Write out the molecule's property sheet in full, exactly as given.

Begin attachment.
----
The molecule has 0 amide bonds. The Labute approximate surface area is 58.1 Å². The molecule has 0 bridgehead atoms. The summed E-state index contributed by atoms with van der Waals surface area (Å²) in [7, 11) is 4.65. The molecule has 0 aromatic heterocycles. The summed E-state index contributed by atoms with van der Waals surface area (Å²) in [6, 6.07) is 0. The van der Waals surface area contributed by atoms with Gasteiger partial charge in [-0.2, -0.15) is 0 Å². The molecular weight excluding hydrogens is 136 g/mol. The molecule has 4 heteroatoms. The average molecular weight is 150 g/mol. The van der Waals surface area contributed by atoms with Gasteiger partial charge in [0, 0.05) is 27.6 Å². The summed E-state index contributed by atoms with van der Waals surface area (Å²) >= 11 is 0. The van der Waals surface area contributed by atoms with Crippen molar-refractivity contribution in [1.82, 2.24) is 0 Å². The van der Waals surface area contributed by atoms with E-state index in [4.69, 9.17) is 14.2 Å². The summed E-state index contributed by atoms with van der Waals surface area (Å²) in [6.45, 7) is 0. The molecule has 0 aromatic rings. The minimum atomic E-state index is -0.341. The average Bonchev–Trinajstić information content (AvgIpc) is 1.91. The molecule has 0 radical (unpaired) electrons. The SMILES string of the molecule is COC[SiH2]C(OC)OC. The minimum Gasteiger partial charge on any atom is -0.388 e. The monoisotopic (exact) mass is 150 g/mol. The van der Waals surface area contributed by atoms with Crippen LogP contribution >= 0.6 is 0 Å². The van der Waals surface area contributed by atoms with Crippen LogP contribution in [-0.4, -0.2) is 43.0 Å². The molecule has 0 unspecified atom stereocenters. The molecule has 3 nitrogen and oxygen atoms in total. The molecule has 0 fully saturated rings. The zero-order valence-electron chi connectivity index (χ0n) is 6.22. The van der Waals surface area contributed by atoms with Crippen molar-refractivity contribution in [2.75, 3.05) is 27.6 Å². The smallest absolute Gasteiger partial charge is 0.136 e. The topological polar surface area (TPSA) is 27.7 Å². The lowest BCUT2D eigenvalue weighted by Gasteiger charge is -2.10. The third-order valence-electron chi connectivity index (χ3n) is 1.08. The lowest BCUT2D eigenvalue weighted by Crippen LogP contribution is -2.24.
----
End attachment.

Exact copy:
The molecule has 0 amide bonds. The Labute approximate surface area is 58.1 Å². The molecule has 0 bridgehead atoms. The summed E-state index contributed by atoms with van der Waals surface area (Å²) in [7, 11) is 4.65. The molecule has 0 aromatic heterocycles. The summed E-state index contributed by atoms with van der Waals surface area (Å²) in [6, 6.07) is 0. The van der Waals surface area contributed by atoms with Gasteiger partial charge in [-0.2, -0.15) is 0 Å². The molecular weight excluding hydrogens is 136 g/mol. The molecule has 4 heteroatoms. The average molecular weight is 150 g/mol. The van der Waals surface area contributed by atoms with Gasteiger partial charge in [0, 0.05) is 27.6 Å². The summed E-state index contributed by atoms with van der Waals surface area (Å²) >= 11 is 0. The van der Waals surface area contributed by atoms with Crippen molar-refractivity contribution in [1.82, 2.24) is 0 Å². The van der Waals surface area contributed by atoms with E-state index in [4.69, 9.17) is 14.2 Å². The summed E-state index contributed by atoms with van der Waals surface area (Å²) in [6.45, 7) is 0. The molecule has 0 aromatic rings. The minimum atomic E-state index is -0.341. The average Bonchev–Trinajstić information content (AvgIpc) is 1.91. The molecule has 0 radical (unpaired) electrons. The SMILES string of the molecule is COC[SiH2]C(OC)OC. The minimum Gasteiger partial charge on any atom is -0.388 e. The monoisotopic (exact) mass is 150 g/mol. The van der Waals surface area contributed by atoms with Crippen LogP contribution >= 0.6 is 0 Å². The van der Waals surface area contributed by atoms with Crippen LogP contribution in [-0.4, -0.2) is 43.0 Å². The molecule has 0 unspecified atom stereocenters. The molecule has 3 nitrogen and oxygen atoms in total. The molecule has 0 fully saturated rings. The zero-order valence-electron chi connectivity index (χ0n) is 6.22. The van der Waals surface area contributed by atoms with Crippen molar-refractivity contribution in [2.75, 3.05) is 27.6 Å². The smallest absolute Gasteiger partial charge is 0.136 e. The topological polar surface area (TPSA) is 27.7 Å². The lowest BCUT2D eigenvalue weighted by Gasteiger charge is -2.10. The third-order valence-electron chi connectivity index (χ3n) is 1.08. The lowest BCUT2D eigenvalue weighted by Crippen LogP contribution is -2.24.